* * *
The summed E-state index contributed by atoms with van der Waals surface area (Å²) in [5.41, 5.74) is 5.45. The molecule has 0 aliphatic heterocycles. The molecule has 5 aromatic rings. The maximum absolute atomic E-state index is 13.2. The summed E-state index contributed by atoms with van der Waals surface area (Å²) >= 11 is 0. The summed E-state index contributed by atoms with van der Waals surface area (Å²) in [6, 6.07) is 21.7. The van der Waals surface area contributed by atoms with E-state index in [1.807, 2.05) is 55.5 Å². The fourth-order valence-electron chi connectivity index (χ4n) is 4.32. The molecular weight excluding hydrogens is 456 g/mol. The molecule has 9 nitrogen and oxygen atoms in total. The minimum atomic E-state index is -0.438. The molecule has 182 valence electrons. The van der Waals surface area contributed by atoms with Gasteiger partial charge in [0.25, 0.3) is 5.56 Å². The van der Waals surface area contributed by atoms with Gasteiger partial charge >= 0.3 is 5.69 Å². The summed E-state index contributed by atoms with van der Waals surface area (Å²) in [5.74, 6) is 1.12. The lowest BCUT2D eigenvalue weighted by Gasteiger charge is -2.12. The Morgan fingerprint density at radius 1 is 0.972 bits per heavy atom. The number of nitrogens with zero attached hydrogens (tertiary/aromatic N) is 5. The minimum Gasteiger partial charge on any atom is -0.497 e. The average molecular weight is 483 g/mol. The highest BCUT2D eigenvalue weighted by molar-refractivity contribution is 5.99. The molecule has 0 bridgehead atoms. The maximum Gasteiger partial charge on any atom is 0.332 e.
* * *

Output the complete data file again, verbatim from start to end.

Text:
The summed E-state index contributed by atoms with van der Waals surface area (Å²) in [5.41, 5.74) is 5.45. The molecule has 0 aliphatic heterocycles. The molecule has 5 aromatic rings. The maximum absolute atomic E-state index is 13.2. The summed E-state index contributed by atoms with van der Waals surface area (Å²) >= 11 is 0. The summed E-state index contributed by atoms with van der Waals surface area (Å²) in [6, 6.07) is 21.7. The van der Waals surface area contributed by atoms with E-state index in [1.807, 2.05) is 55.5 Å². The fourth-order valence-electron chi connectivity index (χ4n) is 4.32. The molecular weight excluding hydrogens is 456 g/mol. The molecule has 9 nitrogen and oxygen atoms in total. The minimum atomic E-state index is -0.438. The molecule has 182 valence electrons. The van der Waals surface area contributed by atoms with Gasteiger partial charge in [0.25, 0.3) is 5.56 Å². The van der Waals surface area contributed by atoms with Gasteiger partial charge >= 0.3 is 5.69 Å². The summed E-state index contributed by atoms with van der Waals surface area (Å²) in [5.74, 6) is 1.12. The lowest BCUT2D eigenvalue weighted by Gasteiger charge is -2.12. The Morgan fingerprint density at radius 1 is 0.972 bits per heavy atom. The number of nitrogens with zero attached hydrogens (tertiary/aromatic N) is 5. The minimum Gasteiger partial charge on any atom is -0.497 e. The average molecular weight is 483 g/mol. The highest BCUT2D eigenvalue weighted by molar-refractivity contribution is 5.99. The molecule has 0 bridgehead atoms. The maximum Gasteiger partial charge on any atom is 0.332 e.